-- Adding Video and Social Media
-- Employer Sponsored Seminars
-- Being Quoted in Publications
-- Being a Regular Guest on a Radio Show
-- Small Client Gatherings and Social Events
-- Asking Clients for Referrals
INQUIRING MINDS WANT TO KNOW
While social media and adding digital communications such as video is all the rage right now, if you guessed #1, you'd be wrong. And while asking your clients for referrals might seem like the lowest cost and fastest way to grow your business, this particular advisor would say his experience has been something other than that.
Employer-sponsored workplace seminars have long been a staple for this advisory firm, and so have small client gatherings and business social events - but neither #2 or # 5 are the right answer according to C J Klaas, a Gen X advisor who is the heir apparent at Klaas Financial, Inc., a 35-year-old independent financial advisory firm with offices in Wisconsin and Illinois.
That leaves #3, being quoted in publications, and #4, being a regular guest on a talk radio show - both of which are PR-related activities. Surprisingly, C J told me that #4 - being a regular guest on a talk radio show - had been the best use of their marketing dollars over the past six months. Why? Well, bragging rights, for one. Credibility as an expert, for another. Repeated local visibility, for a third. Share of voice, for a fourth reason. And ability to easily leverage the digital clips, for a fifth reason as to why being a regular guest on a talk radio show has been deemed the best use of the marketing budget at Klaas Financial this year. Klaas has become a local/vocal name in his community.
IS RADIO NOW PASSE?
We know that "share of mind marketing" works. Building share of mind means that your name and your solutions come to mind FIRST whenever a particular product, service or solution is needed by a particular type of person or community of interest. You don't want people to "draw a blank" when a need arises (or, worse, think of a competing firm). Becoming popular and recognized as immediately relevant to potential clients is the aim. It's the first step to getting them to engage for services and/or purchase what you offer. But in the age of online multimedia and self-published digital content, is radio still a valid means to building share of mind?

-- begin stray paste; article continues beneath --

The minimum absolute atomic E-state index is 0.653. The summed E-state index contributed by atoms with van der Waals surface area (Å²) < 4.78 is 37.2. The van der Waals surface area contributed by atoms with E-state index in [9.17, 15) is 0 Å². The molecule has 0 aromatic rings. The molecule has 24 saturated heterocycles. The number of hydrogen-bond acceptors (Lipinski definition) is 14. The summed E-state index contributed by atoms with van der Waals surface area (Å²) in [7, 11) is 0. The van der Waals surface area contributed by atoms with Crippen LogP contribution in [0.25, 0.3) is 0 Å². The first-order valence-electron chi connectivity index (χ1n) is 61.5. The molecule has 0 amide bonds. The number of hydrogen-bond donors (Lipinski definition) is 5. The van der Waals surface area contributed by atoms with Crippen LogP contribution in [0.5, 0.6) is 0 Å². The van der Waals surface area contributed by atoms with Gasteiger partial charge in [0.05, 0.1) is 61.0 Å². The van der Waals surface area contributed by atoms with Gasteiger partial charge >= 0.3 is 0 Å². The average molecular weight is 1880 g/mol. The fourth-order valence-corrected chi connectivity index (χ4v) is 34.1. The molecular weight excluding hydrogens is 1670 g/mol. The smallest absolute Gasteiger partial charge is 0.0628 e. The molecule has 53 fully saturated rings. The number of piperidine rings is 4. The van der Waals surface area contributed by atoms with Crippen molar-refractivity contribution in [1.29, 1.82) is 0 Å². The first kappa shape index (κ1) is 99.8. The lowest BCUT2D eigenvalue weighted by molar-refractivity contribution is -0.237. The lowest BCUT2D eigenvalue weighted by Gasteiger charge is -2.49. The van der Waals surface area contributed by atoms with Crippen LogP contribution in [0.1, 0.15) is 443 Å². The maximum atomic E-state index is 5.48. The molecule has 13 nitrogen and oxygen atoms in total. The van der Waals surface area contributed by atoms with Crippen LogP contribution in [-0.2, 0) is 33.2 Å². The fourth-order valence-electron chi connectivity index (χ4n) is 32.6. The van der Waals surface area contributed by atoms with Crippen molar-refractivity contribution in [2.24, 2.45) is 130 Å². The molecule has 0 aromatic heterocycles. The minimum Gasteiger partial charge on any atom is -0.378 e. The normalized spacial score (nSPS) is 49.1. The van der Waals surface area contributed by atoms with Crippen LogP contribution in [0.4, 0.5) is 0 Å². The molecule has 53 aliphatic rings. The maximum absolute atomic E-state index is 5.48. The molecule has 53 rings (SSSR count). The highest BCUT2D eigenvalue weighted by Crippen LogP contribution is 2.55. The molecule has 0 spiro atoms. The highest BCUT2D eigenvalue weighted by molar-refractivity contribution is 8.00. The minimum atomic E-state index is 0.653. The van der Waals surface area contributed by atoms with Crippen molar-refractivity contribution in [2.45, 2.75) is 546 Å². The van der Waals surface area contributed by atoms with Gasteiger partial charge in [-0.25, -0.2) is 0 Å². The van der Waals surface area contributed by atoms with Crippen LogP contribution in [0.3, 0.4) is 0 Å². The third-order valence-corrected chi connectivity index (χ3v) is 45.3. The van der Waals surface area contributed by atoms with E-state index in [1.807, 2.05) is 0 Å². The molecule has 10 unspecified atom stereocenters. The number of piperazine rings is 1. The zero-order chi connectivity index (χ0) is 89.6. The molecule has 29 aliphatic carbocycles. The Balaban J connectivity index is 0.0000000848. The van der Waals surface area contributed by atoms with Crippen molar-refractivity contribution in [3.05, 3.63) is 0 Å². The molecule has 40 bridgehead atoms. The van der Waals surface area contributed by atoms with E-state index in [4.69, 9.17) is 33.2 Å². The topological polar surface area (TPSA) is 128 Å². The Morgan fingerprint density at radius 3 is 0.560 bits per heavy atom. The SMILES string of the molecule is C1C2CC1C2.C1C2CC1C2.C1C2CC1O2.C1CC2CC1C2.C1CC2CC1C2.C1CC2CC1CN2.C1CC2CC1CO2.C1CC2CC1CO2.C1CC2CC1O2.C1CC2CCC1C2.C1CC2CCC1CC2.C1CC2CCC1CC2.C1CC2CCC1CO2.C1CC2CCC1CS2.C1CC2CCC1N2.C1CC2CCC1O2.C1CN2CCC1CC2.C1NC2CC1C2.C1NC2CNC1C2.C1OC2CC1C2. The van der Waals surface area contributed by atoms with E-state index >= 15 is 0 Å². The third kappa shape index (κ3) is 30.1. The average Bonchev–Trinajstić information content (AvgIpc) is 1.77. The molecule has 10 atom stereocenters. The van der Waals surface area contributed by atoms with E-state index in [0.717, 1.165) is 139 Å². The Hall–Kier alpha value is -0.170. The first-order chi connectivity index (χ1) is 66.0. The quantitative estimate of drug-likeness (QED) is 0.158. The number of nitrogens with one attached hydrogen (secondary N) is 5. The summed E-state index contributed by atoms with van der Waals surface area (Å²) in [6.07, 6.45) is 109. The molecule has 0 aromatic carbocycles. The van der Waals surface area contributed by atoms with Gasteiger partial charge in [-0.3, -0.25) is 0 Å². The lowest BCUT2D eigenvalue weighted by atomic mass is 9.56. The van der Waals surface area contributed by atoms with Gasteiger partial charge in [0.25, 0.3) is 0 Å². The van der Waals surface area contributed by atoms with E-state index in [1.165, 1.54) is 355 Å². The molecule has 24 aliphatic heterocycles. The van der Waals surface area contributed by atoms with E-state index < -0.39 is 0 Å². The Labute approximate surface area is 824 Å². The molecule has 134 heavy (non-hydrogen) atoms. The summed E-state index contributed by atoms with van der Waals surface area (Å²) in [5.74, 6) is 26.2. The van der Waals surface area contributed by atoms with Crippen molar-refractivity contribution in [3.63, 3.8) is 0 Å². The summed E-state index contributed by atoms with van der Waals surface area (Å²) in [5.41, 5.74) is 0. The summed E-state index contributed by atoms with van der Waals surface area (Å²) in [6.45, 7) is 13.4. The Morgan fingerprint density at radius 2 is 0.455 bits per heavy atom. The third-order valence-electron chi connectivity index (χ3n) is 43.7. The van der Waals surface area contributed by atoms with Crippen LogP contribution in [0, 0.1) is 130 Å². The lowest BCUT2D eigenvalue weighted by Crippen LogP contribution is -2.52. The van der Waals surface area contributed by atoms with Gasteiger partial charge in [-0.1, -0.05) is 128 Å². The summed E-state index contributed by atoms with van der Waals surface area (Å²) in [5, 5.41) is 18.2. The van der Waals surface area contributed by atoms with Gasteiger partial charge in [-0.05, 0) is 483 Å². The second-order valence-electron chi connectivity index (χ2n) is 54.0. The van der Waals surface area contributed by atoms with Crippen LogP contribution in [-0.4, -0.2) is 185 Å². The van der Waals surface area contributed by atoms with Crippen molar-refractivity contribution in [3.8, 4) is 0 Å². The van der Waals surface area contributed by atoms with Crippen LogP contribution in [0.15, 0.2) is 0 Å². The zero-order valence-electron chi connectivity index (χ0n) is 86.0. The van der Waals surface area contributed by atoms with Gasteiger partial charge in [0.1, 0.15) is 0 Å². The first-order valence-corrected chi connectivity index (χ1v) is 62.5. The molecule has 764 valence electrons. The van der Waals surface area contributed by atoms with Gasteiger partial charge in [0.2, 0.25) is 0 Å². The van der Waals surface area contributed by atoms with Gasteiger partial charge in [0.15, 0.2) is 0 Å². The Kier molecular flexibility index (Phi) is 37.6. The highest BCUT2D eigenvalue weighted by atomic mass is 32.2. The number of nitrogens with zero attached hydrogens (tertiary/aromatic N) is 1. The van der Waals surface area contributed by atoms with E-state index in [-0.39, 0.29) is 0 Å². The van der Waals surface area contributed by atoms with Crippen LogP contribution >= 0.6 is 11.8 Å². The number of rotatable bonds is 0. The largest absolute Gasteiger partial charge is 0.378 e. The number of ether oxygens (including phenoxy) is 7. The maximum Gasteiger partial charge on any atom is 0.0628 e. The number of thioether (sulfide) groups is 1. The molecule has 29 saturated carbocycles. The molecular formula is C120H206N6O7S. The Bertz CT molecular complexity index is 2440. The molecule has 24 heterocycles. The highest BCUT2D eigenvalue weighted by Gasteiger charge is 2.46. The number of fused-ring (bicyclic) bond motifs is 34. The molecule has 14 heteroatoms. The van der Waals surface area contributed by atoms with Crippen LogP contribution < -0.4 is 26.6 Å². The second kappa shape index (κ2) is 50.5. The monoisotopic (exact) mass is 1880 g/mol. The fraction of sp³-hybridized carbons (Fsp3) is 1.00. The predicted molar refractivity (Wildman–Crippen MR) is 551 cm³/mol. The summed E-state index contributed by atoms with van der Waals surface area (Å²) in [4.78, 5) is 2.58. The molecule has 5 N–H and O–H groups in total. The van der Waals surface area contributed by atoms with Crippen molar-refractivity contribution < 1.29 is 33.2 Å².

I might have chalked this one firm's experience as a fluke, but I heard it again - regular radio appearances as the best use of marketing dollars this year - when I spoke with Ken Stone, CEO and founder of Cincinnati-based Stone Financial Retirement Planning. Ken was the second of three top-advisors I spoke with in preparation for my presentations at the Investacorp annual conference in July.
The third firm, Atlanta-based oXYGen Financial run by co-founders Kile Lewis and Ted Jenkin, also said that regular radio show appearances were a part of their top three marketing tactics. Then, during my presentation on public relations and credibility marketing, other advisors at the Investacorp conference went on and on about how their stints as a radio show host and/or regular guest on talk radio shows had helped them build their business - not just in the past but with measurable results this year.
Anyone who knows me or who has read this column for a while knows that I'm a big proponent for PR. Being seen as an expert in print, online and via the airwaves can pay big dividends over time.
But radio as a primary credibility tool? In the age of podcasts and self-produced video?
Frankly, I was beginning to feel that radio might be losing its audience - and maybe even a little bit of its cache. Not so, according to the entrepreneurs the conference.
Come to think about it, radio actually played a part in my family's decision to hire a particular CFP in Kansas City. We knew this advisor through other business interactions, so there was a level of trust and affinity there. We'd attended, as guests and prospective clients, one of his upscale client appreciation events. But it took my husband's listening to this advisor every Saturday morning on the local talk radio station before he/we felt comfortable enough transferring our life savings to his care. At one point in our conversations, I remember Randy saying that his radio show was one of the best marketing investments he'd ever made when he was in his business-building years.